Sunday, January 29, 2012

Chateau La Coste

Add to Google Reader or HomepageThere are so many places to visit in Provence. There are, of course, all of the major attractions listed in the tour guides but there are other sites/locations to discover and enjoy.

During our time in the states, Ellen collects news features from which we can learn more about France. My eldest sister also sends items from the New York Times that she thinks might  interest us.

When Bruce and Judy were visiting from Paris, Ellen pulled out her folder of newspaper clippings and we decided to go to a little village just north of Aix-en-Provence to visit a winery/architectural showcase. The winery is called “Chateau La Coste” and is now owned by Belfast-born Patrick McKillen. In addition to producing some fine wines (big reds, amazing rosés) and olive oil, the owner invited works from internationally-renowned architects including Jean Nouvel, Frank Gehry, Tadao Ando and sculptures from Richard Serra and Louise Bourgeois… According to Lanie Goodman in her article in the New York Times Magazine, Sept. 22, 2011, still to come are more structures by Gehry, Oscar Niemeyer, Norman Foster and Renzo Piano. Not mentioned in the article is a mobile by Alexander Calder placed in a reflecting pond just outside of the café on the grounds. There is also a small sculpture that resembles Anish Kapoor’s “Cloud Gate” (the Bean) in Chicago. The bean sprout/flying saucer called “The Drop” was created by Tom Shannon.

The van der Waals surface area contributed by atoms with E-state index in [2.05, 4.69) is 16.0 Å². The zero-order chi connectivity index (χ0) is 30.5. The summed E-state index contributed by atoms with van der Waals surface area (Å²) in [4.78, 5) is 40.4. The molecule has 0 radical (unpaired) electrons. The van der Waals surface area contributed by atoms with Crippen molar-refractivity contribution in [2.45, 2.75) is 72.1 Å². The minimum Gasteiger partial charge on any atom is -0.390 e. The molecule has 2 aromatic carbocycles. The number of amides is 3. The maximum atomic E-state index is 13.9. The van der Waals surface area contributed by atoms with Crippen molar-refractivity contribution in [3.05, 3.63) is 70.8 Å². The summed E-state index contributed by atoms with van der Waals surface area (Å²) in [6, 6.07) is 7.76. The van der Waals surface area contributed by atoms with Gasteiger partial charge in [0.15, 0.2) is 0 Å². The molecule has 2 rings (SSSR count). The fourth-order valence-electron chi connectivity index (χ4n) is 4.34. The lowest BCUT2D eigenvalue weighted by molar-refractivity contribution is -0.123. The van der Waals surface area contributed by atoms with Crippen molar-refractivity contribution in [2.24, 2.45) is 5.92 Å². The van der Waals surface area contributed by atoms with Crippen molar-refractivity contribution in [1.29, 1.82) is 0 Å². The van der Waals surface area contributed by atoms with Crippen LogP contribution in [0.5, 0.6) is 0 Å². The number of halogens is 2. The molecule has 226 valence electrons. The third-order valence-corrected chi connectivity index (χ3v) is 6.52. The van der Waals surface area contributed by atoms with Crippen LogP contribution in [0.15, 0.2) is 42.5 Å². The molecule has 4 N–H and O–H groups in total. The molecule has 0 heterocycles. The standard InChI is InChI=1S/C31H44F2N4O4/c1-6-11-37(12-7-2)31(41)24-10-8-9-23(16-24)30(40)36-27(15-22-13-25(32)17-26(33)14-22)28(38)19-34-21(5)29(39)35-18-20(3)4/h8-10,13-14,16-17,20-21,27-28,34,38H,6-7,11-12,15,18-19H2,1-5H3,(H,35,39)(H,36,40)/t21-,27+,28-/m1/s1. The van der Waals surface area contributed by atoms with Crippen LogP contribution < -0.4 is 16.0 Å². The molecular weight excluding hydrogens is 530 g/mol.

"The Drop" by Tom Shannon

Ellen in front of the mobile by Calder

Every aspect of the architecture seems to have been designed for good “feng shui.” The winery, the architecture and the sculptures create a peaceful, welcoming setting.

"The Spider" by Louise Bourgeois

Gehry's Music Pavillion as seen from behind "The Drop"

"Infinity" by Sugimpoto (on the left)

-If readers have other suggestions for day trips, PLEASE add them to “Comments.”


  1. Bonjour!! Did you guys ever do a day trip to Cassis? It is such a gorgeous and quaint little town and I imagine this time of year it would not have too many tourists. Ken and I went there a couple of years ago and spent a few hours wandering around the town and enjoyed a fantastic lunch with fresh Mediterranean seafood.

  2. I take offense at not already being mentioned for having repeatedly sent article from the NY Times and other sources re: Frances and environs for your exploration. But then, I always find some reason to be offended.
    That being said, this looks like a cool place. And thank goodness you captured Ellen and her great smile all with the art work. The best of your world in France.

  3. Thanks for the visit, it looks great!
    Given the temperatures, I can only suggest the interiors of Museums you may already know:
    Avignon and Le Musée des Arts Contemporains de Nice (where we flew over Xmas ) but you'll need more than
    a day to go there and appreciate the visit.

    I 'll give it a second thought.